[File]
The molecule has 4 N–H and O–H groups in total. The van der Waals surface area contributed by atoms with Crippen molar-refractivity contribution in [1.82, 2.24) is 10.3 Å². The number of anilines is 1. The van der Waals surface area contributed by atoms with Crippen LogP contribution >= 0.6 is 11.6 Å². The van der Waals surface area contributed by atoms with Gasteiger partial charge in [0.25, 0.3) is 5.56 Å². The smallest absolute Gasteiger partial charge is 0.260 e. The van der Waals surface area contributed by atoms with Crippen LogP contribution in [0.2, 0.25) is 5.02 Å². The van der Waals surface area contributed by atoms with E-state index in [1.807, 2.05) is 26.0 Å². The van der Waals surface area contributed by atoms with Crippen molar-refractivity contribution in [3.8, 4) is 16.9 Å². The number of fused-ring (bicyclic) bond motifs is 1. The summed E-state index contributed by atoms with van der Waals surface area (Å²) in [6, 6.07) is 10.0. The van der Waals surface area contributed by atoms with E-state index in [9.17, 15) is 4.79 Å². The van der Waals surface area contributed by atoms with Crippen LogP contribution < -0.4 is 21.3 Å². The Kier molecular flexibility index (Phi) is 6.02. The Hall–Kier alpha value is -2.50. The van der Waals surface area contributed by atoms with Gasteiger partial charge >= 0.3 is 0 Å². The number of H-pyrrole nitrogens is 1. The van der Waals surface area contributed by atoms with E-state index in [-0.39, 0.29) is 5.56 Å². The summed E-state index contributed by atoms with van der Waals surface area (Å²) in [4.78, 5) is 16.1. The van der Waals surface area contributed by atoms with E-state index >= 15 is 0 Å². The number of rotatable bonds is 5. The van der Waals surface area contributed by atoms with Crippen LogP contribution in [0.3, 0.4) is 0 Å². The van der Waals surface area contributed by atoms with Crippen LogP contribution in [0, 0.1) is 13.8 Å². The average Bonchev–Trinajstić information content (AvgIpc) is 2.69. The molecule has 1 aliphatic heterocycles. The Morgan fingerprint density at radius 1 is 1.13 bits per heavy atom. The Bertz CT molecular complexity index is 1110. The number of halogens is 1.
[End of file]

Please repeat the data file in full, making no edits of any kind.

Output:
The molecule has 4 N–H and O–H groups in total. The van der Waals surface area contributed by atoms with Crippen molar-refractivity contribution in [1.82, 2.24) is 10.3 Å². The number of anilines is 1. The van der Waals surface area contributed by atoms with Crippen LogP contribution >= 0.6 is 11.6 Å². The van der Waals surface area contributed by atoms with Gasteiger partial charge in [0.25, 0.3) is 5.56 Å². The smallest absolute Gasteiger partial charge is 0.260 e. The van der Waals surface area contributed by atoms with Crippen LogP contribution in [0.2, 0.25) is 5.02 Å². The van der Waals surface area contributed by atoms with E-state index in [1.807, 2.05) is 26.0 Å². The van der Waals surface area contributed by atoms with Crippen molar-refractivity contribution in [3.8, 4) is 16.9 Å². The number of fused-ring (bicyclic) bond motifs is 1. The summed E-state index contributed by atoms with van der Waals surface area (Å²) in [6, 6.07) is 10.0. The van der Waals surface area contributed by atoms with E-state index in [9.17, 15) is 4.79 Å². The van der Waals surface area contributed by atoms with Crippen LogP contribution < -0.4 is 21.3 Å². The Kier molecular flexibility index (Phi) is 6.02. The Hall–Kier alpha value is -2.50. The van der Waals surface area contributed by atoms with Gasteiger partial charge >= 0.3 is 0 Å². The number of H-pyrrole nitrogens is 1. The van der Waals surface area contributed by atoms with E-state index in [-0.39, 0.29) is 5.56 Å². The summed E-state index contributed by atoms with van der Waals surface area (Å²) in [4.78, 5) is 16.1. The van der Waals surface area contributed by atoms with E-state index >= 15 is 0 Å². The number of rotatable bonds is 5. The van der Waals surface area contributed by atoms with Crippen LogP contribution in [0.3, 0.4) is 0 Å². The van der Waals surface area contributed by atoms with Crippen LogP contribution in [0, 0.1) is 13.8 Å². The average Bonchev–Trinajstić information content (AvgIpc) is 2.69. The molecule has 1 aliphatic heterocycles. The Morgan fingerprint density at radius 1 is 1.13 bits per heavy atom. The Bertz CT molecular complexity index is 1110. The number of halogens is 1.